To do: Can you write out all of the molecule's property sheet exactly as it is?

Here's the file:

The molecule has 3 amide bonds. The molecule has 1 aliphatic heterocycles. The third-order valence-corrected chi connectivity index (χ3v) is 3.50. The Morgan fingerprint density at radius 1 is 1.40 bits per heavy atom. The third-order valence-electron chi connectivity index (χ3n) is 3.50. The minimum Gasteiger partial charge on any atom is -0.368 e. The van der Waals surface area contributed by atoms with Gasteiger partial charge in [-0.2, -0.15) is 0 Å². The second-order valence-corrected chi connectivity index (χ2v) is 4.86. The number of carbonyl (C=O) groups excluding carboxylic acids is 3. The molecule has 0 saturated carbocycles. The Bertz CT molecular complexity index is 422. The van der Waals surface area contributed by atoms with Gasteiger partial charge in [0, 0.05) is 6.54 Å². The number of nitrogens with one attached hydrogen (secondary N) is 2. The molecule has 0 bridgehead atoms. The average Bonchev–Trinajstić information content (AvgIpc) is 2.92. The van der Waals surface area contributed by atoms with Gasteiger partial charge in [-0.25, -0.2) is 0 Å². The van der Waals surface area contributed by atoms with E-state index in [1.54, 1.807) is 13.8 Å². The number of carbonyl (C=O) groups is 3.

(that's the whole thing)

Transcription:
The molecule has 3 amide bonds. The molecule has 1 aliphatic heterocycles. The third-order valence-corrected chi connectivity index (χ3v) is 3.50. The Morgan fingerprint density at radius 1 is 1.40 bits per heavy atom. The third-order valence-electron chi connectivity index (χ3n) is 3.50. The minimum Gasteiger partial charge on any atom is -0.368 e. The van der Waals surface area contributed by atoms with Gasteiger partial charge in [-0.2, -0.15) is 0 Å². The second-order valence-corrected chi connectivity index (χ2v) is 4.86. The number of carbonyl (C=O) groups excluding carboxylic acids is 3. The molecule has 0 saturated carbocycles. The Bertz CT molecular complexity index is 422. The van der Waals surface area contributed by atoms with Gasteiger partial charge in [0, 0.05) is 6.54 Å². The number of nitrogens with one attached hydrogen (secondary N) is 2. The molecule has 0 bridgehead atoms. The average Bonchev–Trinajstić information content (AvgIpc) is 2.92. The van der Waals surface area contributed by atoms with Gasteiger partial charge in [-0.25, -0.2) is 0 Å². The van der Waals surface area contributed by atoms with E-state index in [1.54, 1.807) is 13.8 Å². The number of carbonyl (C=O) groups is 3.